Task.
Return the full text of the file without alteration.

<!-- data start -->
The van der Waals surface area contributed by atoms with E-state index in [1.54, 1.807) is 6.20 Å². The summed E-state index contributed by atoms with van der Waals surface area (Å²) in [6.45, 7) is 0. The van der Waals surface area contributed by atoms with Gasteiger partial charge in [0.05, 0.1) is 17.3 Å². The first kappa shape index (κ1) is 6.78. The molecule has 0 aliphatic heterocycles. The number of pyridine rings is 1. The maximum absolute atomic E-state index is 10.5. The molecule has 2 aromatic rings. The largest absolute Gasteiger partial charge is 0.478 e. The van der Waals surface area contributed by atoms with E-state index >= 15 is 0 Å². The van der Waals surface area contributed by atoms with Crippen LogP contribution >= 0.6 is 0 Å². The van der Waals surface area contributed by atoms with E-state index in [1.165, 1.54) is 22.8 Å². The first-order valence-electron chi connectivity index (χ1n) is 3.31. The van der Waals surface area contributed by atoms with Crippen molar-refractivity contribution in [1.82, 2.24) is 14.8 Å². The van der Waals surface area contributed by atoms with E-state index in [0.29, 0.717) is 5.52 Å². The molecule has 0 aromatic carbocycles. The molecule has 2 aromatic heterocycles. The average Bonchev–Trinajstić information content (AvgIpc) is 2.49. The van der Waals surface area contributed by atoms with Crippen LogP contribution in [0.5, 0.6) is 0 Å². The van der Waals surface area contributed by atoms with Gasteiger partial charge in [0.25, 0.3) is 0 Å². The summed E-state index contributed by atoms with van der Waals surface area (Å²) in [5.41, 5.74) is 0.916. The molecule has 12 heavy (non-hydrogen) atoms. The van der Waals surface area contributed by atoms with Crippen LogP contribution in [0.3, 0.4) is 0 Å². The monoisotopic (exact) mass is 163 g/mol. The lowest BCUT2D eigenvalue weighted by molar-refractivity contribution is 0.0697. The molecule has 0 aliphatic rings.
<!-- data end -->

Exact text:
The van der Waals surface area contributed by atoms with E-state index in [1.54, 1.807) is 6.20 Å². The summed E-state index contributed by atoms with van der Waals surface area (Å²) in [6.45, 7) is 0. The van der Waals surface area contributed by atoms with Gasteiger partial charge in [0.05, 0.1) is 17.3 Å². The first kappa shape index (κ1) is 6.78. The molecule has 0 aliphatic heterocycles. The number of pyridine rings is 1. The maximum absolute atomic E-state index is 10.5. The molecule has 2 aromatic rings. The largest absolute Gasteiger partial charge is 0.478 e. The van der Waals surface area contributed by atoms with E-state index >= 15 is 0 Å². The van der Waals surface area contributed by atoms with Crippen LogP contribution >= 0.6 is 0 Å². The van der Waals surface area contributed by atoms with E-state index in [1.165, 1.54) is 22.8 Å². The first-order valence-electron chi connectivity index (χ1n) is 3.31. The van der Waals surface area contributed by atoms with Crippen molar-refractivity contribution in [1.82, 2.24) is 14.8 Å². The van der Waals surface area contributed by atoms with E-state index in [0.29, 0.717) is 5.52 Å². The molecule has 0 aromatic carbocycles. The molecule has 2 aromatic heterocycles. The average Bonchev–Trinajstić information content (AvgIpc) is 2.49. The van der Waals surface area contributed by atoms with Crippen LogP contribution in [0.5, 0.6) is 0 Å². The van der Waals surface area contributed by atoms with Gasteiger partial charge in [0.25, 0.3) is 0 Å². The summed E-state index contributed by atoms with van der Waals surface area (Å²) in [5.41, 5.74) is 0.916. The molecule has 12 heavy (non-hydrogen) atoms. The van der Waals surface area contributed by atoms with Crippen LogP contribution in [0.3, 0.4) is 0 Å². The monoisotopic (exact) mass is 163 g/mol. The lowest BCUT2D eigenvalue weighted by molar-refractivity contribution is 0.0697. The molecule has 0 aliphatic rings.